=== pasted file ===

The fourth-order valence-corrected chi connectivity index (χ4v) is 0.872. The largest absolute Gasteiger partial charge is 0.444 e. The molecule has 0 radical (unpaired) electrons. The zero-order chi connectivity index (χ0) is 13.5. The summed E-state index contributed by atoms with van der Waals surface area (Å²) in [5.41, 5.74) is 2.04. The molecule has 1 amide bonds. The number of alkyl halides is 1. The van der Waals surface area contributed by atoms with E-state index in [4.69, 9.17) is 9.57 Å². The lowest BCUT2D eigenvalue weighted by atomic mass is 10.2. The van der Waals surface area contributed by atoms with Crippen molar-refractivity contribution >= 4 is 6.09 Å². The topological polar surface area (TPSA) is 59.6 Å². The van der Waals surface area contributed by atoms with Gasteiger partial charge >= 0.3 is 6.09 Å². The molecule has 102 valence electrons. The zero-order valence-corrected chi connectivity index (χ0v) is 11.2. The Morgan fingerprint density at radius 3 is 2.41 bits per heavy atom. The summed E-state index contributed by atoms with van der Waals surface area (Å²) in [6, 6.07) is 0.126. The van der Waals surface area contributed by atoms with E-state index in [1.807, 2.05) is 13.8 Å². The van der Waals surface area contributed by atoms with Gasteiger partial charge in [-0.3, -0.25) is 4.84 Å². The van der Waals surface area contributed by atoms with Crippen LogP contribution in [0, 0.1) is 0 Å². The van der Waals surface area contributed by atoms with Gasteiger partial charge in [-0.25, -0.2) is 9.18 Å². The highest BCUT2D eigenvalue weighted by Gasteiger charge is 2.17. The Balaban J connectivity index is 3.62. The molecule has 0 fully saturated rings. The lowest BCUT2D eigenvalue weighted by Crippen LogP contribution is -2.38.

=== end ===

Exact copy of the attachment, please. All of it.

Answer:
The fourth-order valence-corrected chi connectivity index (χ4v) is 0.872. The largest absolute Gasteiger partial charge is 0.444 e. The molecule has 0 radical (unpaired) electrons. The zero-order chi connectivity index (χ0) is 13.5. The summed E-state index contributed by atoms with van der Waals surface area (Å²) in [5.41, 5.74) is 2.04. The molecule has 1 amide bonds. The number of alkyl halides is 1. The van der Waals surface area contributed by atoms with E-state index in [4.69, 9.17) is 9.57 Å². The lowest BCUT2D eigenvalue weighted by atomic mass is 10.2. The van der Waals surface area contributed by atoms with Crippen molar-refractivity contribution >= 4 is 6.09 Å². The topological polar surface area (TPSA) is 59.6 Å². The van der Waals surface area contributed by atoms with Gasteiger partial charge >= 0.3 is 6.09 Å². The molecule has 102 valence electrons. The zero-order valence-corrected chi connectivity index (χ0v) is 11.2. The Morgan fingerprint density at radius 3 is 2.41 bits per heavy atom. The summed E-state index contributed by atoms with van der Waals surface area (Å²) in [6, 6.07) is 0.126. The van der Waals surface area contributed by atoms with E-state index in [1.807, 2.05) is 13.8 Å². The van der Waals surface area contributed by atoms with Gasteiger partial charge in [-0.3, -0.25) is 4.84 Å². The van der Waals surface area contributed by atoms with Crippen LogP contribution in [0, 0.1) is 0 Å². The van der Waals surface area contributed by atoms with Gasteiger partial charge in [-0.25, -0.2) is 9.18 Å². The highest BCUT2D eigenvalue weighted by Gasteiger charge is 2.17. The Balaban J connectivity index is 3.62. The molecule has 0 fully saturated rings. The lowest BCUT2D eigenvalue weighted by Crippen LogP contribution is -2.38.